Crittenden Compromise

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CRITTENDEN COMPROMISE, the most promising of several attempts to resolve issues dividing the North and the South following Abraham Lincoln's election as president in November 1860. The Kentucky senator John J. Crittenden presented his compromise in the U.S. Senate on 18 December 1860 as a comprehensive package of six unchangeable constitutional amendments and four congressional resolutions. He introduced it on 22 December to a special Senate Committee of Thirteen on the sectional crisis, of which he was a member. Crittenden's first amendment proposed settling the territorial dispute by extending the Missouri Compromise line of 36 degrees 30 minutes across the remaining U.S. territory, applying it to land "hereafter acquired," and requiring that the U.S. government guarantee slavery in territory below the line. Other amendments addressed southern grievances by, among other things, restricting the ability of Congress to interfere with slavery in the District of Columbia or on federal property (for example, forts) within the slave states, requiring congressional compensation to slave owners encountering interference when trying to recover escaped slaves, and precluding amendment of the Constitution's three-fifths clause. The more sectionally balanced resolutions included a call for Congress to alter provisions in the 1850 Fugitive Slave Act deemed offensive by northerners.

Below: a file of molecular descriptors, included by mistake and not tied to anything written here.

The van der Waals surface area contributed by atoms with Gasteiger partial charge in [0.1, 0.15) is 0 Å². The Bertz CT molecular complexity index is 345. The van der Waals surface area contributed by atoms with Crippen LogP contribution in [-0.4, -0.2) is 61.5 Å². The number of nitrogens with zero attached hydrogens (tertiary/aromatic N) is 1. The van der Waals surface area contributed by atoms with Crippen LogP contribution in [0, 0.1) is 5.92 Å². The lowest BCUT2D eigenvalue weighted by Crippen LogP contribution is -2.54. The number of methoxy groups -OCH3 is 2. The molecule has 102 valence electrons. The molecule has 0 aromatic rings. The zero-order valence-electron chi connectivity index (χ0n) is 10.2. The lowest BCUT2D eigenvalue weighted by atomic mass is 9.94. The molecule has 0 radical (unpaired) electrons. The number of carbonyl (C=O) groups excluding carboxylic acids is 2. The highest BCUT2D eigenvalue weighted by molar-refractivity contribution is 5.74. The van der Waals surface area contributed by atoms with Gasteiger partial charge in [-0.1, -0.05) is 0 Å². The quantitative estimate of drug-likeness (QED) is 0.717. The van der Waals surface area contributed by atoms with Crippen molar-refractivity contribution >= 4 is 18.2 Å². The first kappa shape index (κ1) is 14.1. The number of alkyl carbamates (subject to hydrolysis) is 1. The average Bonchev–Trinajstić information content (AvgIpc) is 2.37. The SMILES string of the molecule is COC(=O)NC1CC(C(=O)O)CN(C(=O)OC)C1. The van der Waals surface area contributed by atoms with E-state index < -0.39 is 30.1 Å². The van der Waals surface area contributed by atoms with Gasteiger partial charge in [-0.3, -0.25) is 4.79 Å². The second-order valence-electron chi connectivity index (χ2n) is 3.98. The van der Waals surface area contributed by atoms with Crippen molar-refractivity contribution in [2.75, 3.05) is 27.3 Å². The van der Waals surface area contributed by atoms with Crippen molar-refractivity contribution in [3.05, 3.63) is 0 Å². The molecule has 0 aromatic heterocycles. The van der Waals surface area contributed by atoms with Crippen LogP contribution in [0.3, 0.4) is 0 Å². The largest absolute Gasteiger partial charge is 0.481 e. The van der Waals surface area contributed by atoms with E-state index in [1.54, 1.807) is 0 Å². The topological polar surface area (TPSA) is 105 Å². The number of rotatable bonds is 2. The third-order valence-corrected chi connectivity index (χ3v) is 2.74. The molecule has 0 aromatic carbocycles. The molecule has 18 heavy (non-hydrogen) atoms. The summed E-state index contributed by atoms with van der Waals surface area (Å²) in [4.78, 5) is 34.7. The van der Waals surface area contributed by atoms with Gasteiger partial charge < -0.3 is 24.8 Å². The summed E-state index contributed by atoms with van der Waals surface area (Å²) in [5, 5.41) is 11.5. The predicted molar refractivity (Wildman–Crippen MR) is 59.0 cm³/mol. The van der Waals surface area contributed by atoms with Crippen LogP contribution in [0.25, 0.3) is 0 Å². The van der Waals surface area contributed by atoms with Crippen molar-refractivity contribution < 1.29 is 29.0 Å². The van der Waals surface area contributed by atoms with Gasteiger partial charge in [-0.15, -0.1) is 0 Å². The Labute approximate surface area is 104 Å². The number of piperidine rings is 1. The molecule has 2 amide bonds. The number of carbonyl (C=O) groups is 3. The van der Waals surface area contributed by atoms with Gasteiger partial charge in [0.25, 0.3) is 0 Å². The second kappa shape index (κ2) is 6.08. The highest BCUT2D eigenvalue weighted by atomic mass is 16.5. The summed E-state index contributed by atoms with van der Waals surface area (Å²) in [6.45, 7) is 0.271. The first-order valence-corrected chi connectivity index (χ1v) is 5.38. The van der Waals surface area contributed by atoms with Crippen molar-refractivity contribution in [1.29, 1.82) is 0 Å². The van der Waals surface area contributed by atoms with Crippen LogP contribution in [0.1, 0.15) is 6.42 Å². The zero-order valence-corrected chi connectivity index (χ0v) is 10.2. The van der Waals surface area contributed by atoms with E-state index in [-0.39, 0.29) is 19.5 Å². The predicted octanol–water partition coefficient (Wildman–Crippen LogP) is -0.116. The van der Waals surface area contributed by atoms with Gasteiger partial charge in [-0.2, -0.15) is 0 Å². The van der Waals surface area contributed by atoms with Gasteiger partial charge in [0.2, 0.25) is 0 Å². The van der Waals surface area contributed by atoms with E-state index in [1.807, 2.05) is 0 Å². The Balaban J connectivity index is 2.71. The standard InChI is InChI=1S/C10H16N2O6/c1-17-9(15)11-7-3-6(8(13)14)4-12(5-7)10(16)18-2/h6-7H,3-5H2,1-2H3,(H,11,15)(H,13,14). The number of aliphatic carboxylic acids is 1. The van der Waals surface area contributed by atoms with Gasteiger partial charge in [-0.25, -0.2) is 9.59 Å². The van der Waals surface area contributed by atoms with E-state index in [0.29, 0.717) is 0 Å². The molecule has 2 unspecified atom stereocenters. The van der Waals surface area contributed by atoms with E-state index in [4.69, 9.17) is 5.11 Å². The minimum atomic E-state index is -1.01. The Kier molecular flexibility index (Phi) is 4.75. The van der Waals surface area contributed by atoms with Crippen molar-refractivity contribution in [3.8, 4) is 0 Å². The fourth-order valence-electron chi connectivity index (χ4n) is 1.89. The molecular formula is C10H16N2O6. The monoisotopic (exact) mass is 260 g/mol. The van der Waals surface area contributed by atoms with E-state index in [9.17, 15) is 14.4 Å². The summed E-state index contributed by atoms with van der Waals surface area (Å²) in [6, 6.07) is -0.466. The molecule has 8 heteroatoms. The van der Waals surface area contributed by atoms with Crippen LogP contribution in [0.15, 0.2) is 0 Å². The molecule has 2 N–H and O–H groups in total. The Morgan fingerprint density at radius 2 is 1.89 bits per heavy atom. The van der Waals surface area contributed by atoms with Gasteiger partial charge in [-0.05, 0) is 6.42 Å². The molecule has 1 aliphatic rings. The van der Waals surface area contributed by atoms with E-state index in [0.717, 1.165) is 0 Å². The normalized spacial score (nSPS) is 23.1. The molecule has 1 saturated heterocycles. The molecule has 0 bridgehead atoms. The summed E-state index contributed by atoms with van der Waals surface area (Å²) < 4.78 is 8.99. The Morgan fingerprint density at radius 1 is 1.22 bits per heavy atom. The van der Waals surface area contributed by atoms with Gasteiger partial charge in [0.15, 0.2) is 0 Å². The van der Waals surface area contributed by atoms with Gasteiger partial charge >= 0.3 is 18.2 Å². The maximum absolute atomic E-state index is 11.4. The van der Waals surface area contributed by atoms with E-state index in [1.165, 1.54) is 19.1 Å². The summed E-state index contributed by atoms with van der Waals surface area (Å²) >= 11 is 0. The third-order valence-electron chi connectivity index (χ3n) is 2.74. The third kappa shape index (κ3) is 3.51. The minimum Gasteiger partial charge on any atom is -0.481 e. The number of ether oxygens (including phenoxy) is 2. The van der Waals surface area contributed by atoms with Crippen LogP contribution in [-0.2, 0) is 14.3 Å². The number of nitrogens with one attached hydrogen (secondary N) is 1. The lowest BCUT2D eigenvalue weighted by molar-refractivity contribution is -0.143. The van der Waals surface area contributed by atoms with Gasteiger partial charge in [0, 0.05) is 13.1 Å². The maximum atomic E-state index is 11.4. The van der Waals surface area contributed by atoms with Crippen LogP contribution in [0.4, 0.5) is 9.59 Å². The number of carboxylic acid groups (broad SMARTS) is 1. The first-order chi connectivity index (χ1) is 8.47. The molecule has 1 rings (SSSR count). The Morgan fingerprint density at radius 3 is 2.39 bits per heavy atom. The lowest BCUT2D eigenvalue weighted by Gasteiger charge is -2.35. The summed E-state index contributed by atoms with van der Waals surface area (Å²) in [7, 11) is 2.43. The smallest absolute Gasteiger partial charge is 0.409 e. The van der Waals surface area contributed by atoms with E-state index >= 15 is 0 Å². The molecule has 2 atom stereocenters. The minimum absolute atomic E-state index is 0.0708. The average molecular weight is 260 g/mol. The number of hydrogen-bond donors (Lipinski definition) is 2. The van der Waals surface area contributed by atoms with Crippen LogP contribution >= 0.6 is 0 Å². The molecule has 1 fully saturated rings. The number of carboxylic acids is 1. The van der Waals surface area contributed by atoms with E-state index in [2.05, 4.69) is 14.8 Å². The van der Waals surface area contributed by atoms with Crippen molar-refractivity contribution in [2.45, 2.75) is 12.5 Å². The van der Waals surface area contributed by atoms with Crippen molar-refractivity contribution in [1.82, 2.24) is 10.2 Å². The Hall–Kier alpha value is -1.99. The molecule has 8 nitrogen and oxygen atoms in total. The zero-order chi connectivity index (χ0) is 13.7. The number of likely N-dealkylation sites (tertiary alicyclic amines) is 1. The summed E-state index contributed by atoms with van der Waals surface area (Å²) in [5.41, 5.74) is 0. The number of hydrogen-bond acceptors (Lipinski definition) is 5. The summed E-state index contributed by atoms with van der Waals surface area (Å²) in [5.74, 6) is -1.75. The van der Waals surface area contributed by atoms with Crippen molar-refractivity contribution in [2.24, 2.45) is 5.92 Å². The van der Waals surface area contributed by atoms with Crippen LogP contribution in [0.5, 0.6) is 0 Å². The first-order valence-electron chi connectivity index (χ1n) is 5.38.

The plan generated substantial public enthusiasm, especially in mid-Atlantic cities and the border slave states. But unanimous Republican opposition blocked the measure in committee and doomed it when on 2 March 1861 it came up for a belated vote in the full Senate. Republicans, many of them taking their cue from Lincoln, objected especially to the hereafter clause, fearing it might prompt southern initiatives to gain tropical lands for slavery's expansion, and the requirement that U.S. authorities actively protect slavery below 36 degrees 30 minutes.


Knupfer, Peter B. The Union as It Is: Constitutional Unionism and Sectional Compromise, 1787–1861. Chapel Hill: University of North Carolina Press, 1991.

Potter, David M. Lincoln and His Party in the Secession Crisis. New Haven, Conn.: Yale University Press, 1942.

Robert E.May

See alsoAntislavery ; Missouri Compromise ; Slavery .